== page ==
George McGovern was an unusual person.

Not because he ran for president. Not because of the size of his loss in 1972. Not because of the policies he proposed.

He was an extraordinary person because, at the highest level of national public life, both friends and opponents could marvel at his honesty, decency and compassion.

During his 1970-72 campaign for the presidency, I served first as his press secretary and then as his executive assistant. I traveled with him as we crossed the country and circled the world. He said that in that period he saw more of me than of any other person, including his wife.

The obituaries since his death this week have told the story of his career and recounted some of his accomplishments. But my remembrance is about the man himself.

By the time I joined him, Sen. McGovern had two great focuses in life ”“ opposition to the war in Vietnam and commitment to the war on hunger.

His opposition to the Vietnam War was deeply rooted. He believed that the war was changing the character of the country and that each year it was pursued moved the United States further away from its idealism and ability to lead the world on the strength of its values.

For him, the war was an American tragedy. When he said, “Come home, America,” it was not a call for isolation but an attempt to bring the country back to its historic values.

His controversial position on the Vietnam War associated him with people considered radicals and made him seem radical to some. Many people came to associate him only with extreme liberalism.

For these people, Vietnam obscured the other, non-ideological cause of his life: The war to end hunger and malnutrition in the U.S. and the world. This was not a hobby or a retirement exercise; it was a deeply held commitment.

He chaired a special committee in the U.S. Senate dedicated specifically to this effort. With little fanfare, this committee became the chief backer of the food stamp and school lunch programs.

He was one of the originators of the World Food Program. When you see on television sacks of food being distributed abroad in the wake of natural disasters or famines, labeled “From the People of the United States of America,” you should know that happens because of him.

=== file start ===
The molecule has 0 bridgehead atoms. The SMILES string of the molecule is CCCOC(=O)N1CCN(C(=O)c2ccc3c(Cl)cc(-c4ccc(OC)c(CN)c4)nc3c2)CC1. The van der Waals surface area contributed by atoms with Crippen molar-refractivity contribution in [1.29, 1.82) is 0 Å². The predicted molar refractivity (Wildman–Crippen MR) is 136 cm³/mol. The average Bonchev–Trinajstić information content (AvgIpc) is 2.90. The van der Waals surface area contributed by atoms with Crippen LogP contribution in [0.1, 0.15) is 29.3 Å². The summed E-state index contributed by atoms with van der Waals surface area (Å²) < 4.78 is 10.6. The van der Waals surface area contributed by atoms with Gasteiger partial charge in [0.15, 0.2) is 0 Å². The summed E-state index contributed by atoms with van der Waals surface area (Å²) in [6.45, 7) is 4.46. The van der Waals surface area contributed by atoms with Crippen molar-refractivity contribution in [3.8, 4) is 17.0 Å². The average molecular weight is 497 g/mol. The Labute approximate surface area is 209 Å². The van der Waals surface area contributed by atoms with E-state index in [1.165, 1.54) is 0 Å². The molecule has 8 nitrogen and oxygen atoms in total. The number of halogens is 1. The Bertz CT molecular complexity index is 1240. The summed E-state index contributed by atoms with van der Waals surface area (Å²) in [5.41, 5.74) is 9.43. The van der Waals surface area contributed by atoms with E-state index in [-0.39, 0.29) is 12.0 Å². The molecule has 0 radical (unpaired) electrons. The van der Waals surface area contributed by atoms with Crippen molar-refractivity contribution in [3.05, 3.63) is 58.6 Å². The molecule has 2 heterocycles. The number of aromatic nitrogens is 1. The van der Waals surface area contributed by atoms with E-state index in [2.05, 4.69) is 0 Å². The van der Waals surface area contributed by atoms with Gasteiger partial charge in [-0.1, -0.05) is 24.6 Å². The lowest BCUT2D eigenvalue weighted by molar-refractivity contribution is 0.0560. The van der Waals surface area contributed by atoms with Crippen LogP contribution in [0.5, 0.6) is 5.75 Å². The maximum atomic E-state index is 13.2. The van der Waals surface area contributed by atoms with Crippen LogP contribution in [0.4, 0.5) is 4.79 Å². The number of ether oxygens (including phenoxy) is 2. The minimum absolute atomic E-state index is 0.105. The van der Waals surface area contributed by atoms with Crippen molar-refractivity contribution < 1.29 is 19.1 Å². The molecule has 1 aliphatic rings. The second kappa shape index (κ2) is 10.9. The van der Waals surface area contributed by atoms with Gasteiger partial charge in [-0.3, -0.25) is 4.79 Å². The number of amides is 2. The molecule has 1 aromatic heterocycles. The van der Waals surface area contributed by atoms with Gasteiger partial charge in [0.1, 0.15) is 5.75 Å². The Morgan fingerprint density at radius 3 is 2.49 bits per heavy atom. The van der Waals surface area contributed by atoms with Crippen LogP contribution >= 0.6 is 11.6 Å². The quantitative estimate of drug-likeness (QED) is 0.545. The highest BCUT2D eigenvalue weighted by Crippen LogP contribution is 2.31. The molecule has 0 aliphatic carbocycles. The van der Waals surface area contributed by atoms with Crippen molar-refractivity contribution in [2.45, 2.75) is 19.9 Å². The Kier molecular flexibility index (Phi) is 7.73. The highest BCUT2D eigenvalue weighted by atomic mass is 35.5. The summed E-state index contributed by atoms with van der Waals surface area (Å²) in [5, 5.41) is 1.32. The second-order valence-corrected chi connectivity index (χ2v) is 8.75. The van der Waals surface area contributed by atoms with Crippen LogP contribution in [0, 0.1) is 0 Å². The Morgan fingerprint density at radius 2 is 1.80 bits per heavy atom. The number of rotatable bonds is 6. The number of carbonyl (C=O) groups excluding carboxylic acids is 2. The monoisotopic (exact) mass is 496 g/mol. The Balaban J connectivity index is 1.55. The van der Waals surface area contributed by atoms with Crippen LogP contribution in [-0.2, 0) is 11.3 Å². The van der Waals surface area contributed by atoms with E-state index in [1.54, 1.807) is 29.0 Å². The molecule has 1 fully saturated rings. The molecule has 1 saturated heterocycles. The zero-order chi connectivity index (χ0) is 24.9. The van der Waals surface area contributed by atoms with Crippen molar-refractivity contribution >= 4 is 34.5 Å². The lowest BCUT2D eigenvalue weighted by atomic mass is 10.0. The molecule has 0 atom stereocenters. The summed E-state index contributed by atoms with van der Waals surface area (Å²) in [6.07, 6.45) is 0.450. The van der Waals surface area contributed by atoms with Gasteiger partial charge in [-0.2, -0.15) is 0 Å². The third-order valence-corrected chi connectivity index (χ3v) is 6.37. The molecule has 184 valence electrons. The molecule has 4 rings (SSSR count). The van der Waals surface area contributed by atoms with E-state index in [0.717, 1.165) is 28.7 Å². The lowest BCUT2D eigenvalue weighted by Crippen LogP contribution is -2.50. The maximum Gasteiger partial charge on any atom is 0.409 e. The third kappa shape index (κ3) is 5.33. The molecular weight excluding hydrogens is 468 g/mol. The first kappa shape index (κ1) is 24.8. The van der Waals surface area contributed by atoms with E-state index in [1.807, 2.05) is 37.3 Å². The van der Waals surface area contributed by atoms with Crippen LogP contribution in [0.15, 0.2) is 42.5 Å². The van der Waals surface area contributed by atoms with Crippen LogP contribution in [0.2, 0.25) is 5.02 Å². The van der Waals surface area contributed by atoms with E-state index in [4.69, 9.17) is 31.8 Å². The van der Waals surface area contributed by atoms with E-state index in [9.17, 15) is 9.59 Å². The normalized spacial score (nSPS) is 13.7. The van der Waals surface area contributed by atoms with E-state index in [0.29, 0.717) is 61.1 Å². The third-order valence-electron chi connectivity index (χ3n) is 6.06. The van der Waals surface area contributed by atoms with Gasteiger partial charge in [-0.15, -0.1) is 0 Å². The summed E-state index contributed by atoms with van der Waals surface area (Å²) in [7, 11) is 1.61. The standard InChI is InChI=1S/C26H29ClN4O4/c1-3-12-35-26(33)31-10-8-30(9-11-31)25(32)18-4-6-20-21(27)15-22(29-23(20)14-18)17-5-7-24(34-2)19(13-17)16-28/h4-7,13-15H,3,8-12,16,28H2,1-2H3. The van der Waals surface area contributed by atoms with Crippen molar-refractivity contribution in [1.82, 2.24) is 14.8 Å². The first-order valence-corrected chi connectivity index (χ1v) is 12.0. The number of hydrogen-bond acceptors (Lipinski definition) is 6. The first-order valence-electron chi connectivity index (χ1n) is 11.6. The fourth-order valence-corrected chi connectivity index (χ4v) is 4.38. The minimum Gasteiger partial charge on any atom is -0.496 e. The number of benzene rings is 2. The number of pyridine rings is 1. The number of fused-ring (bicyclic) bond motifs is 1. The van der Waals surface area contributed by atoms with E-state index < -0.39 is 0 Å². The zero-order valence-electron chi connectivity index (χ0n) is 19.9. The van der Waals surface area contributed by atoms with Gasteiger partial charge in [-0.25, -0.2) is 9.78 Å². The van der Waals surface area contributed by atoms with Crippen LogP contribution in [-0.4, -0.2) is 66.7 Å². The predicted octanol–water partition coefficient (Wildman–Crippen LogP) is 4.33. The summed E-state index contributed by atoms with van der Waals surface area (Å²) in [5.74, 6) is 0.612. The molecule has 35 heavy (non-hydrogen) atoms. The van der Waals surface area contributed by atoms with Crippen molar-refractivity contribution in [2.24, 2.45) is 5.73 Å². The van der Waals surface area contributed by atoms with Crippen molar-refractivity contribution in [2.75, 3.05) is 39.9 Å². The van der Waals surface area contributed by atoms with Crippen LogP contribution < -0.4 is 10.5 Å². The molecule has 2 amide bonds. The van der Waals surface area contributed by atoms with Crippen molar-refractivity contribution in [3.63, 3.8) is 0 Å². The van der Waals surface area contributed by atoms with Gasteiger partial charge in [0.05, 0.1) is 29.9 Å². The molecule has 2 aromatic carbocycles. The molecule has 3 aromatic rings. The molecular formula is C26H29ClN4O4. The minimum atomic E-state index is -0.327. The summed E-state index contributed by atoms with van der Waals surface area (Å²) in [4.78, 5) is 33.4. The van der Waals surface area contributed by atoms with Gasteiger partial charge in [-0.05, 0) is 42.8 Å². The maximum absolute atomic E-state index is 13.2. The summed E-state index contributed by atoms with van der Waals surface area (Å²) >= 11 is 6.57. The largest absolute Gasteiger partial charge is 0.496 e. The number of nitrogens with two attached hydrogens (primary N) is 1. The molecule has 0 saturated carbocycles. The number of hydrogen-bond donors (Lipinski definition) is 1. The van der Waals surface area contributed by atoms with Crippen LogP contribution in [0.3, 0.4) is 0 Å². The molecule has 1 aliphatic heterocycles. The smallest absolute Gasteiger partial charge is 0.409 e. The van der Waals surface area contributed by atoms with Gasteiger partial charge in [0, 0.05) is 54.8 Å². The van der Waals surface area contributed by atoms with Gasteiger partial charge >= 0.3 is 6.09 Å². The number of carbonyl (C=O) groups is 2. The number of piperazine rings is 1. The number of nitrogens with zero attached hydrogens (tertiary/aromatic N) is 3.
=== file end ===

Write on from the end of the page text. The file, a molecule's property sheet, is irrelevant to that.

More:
With Republican Bob Dole, his former adversary in the U.S. Senate, he launched a school lunch program for poor countries. It has three purposes: To make sure kids have at least one good meal, to get them an education, and, under its terms, to ensure that girls are treated equally.

These humanitarian achievements would dwarf the legislative accomplishments of most senators. In 2008, McGovern and Dole received the World Food Prize. And the equivalent American prize is named after McGovern.

While many politicians see Americans as a crowd composed of interest groups, McGovern saw Americans as individuals. That accounted for his personal interest in each person with whom he came in contact, leaving many with lasting memories of a considerate and caring man.

He was never mean, though he could burn with conviction and develop strong feelings about his opponents. President Richard M. Nixon and his campaign disdained and ignored McGovern. Yet, he later took it upon himself to visit the disgraced ex-president.

Underlying his actions, there may be a single cause. The son of a minister, McGovern embodied a morality that drove him to oppose a war that he felt was undermining the United States, to fight hunger, and to understand and forgive others.

In government, he tried to act on his belief about the difference between right and wrong. Like all human beings, he was imperfect, but he kept trying, almost always showing wit and grit.

There are many stories from my days with him. One day during the campaign, the door of our car opened, and somebody plopped in a gym bag containing $10,000 in cash. That was illegal, but it still took a bit of nerve to toss it back out.

He voted with a tiny handful of senators against accepting a report on obscenity, because it amounted to a call for censorship. Then we promptly flew to Utah, where the report was immensely popular.

When asked about his vote, he came up with a humorous quote without giving any ground, and by the time we left, he was praised for having the grace and courage to stick to his position.

McGovern believed the best and easiest course in politics was to tell the truth.

One of his adversaries observed this week that most losers in presidential races are forgotten. My friend, George McGovern, will be remembered.

— Gordon L. Weil is an author, publisher, consultant, and former official of international organizations and the U.S. and Maine governments.